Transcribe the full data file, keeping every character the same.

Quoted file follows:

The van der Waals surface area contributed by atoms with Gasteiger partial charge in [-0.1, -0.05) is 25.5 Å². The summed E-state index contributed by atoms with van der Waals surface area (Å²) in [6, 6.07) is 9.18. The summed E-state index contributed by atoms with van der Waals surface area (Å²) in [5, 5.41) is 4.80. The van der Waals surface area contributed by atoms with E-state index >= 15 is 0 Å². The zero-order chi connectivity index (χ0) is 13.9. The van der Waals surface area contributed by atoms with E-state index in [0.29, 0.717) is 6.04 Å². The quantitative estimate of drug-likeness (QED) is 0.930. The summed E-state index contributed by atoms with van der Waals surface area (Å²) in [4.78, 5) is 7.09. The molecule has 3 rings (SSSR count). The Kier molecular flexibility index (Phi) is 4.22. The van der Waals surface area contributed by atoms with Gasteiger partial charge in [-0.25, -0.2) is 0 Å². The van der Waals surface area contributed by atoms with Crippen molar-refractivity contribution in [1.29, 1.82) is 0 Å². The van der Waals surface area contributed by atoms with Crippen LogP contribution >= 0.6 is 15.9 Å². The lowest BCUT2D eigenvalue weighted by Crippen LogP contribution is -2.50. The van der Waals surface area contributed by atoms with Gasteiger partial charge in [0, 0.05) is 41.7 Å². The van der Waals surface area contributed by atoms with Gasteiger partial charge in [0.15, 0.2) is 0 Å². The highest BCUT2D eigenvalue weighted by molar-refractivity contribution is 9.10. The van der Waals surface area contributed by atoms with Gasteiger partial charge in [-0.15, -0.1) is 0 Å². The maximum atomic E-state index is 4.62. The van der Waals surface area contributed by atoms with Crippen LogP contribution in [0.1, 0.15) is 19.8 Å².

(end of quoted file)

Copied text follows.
The van der Waals surface area contributed by atoms with Gasteiger partial charge in [-0.1, -0.05) is 25.5 Å². The summed E-state index contributed by atoms with van der Waals surface area (Å²) in [6, 6.07) is 9.18. The summed E-state index contributed by atoms with van der Waals surface area (Å²) in [5, 5.41) is 4.80. The van der Waals surface area contributed by atoms with E-state index >= 15 is 0 Å². The zero-order chi connectivity index (χ0) is 13.9. The van der Waals surface area contributed by atoms with E-state index in [0.29, 0.717) is 6.04 Å². The quantitative estimate of drug-likeness (QED) is 0.930. The summed E-state index contributed by atoms with van der Waals surface area (Å²) in [4.78, 5) is 7.09. The molecule has 3 rings (SSSR count). The Kier molecular flexibility index (Phi) is 4.22. The van der Waals surface area contributed by atoms with Gasteiger partial charge in [-0.25, -0.2) is 0 Å². The van der Waals surface area contributed by atoms with Crippen molar-refractivity contribution in [1.29, 1.82) is 0 Å². The van der Waals surface area contributed by atoms with Crippen LogP contribution >= 0.6 is 15.9 Å². The lowest BCUT2D eigenvalue weighted by Crippen LogP contribution is -2.50. The van der Waals surface area contributed by atoms with Gasteiger partial charge in [0, 0.05) is 41.7 Å². The van der Waals surface area contributed by atoms with Gasteiger partial charge in [0.15, 0.2) is 0 Å². The highest BCUT2D eigenvalue weighted by molar-refractivity contribution is 9.10. The van der Waals surface area contributed by atoms with Gasteiger partial charge in [-0.15, -0.1) is 0 Å². The maximum atomic E-state index is 4.62. The van der Waals surface area contributed by atoms with Crippen LogP contribution in [0.1, 0.15) is 19.8 Å².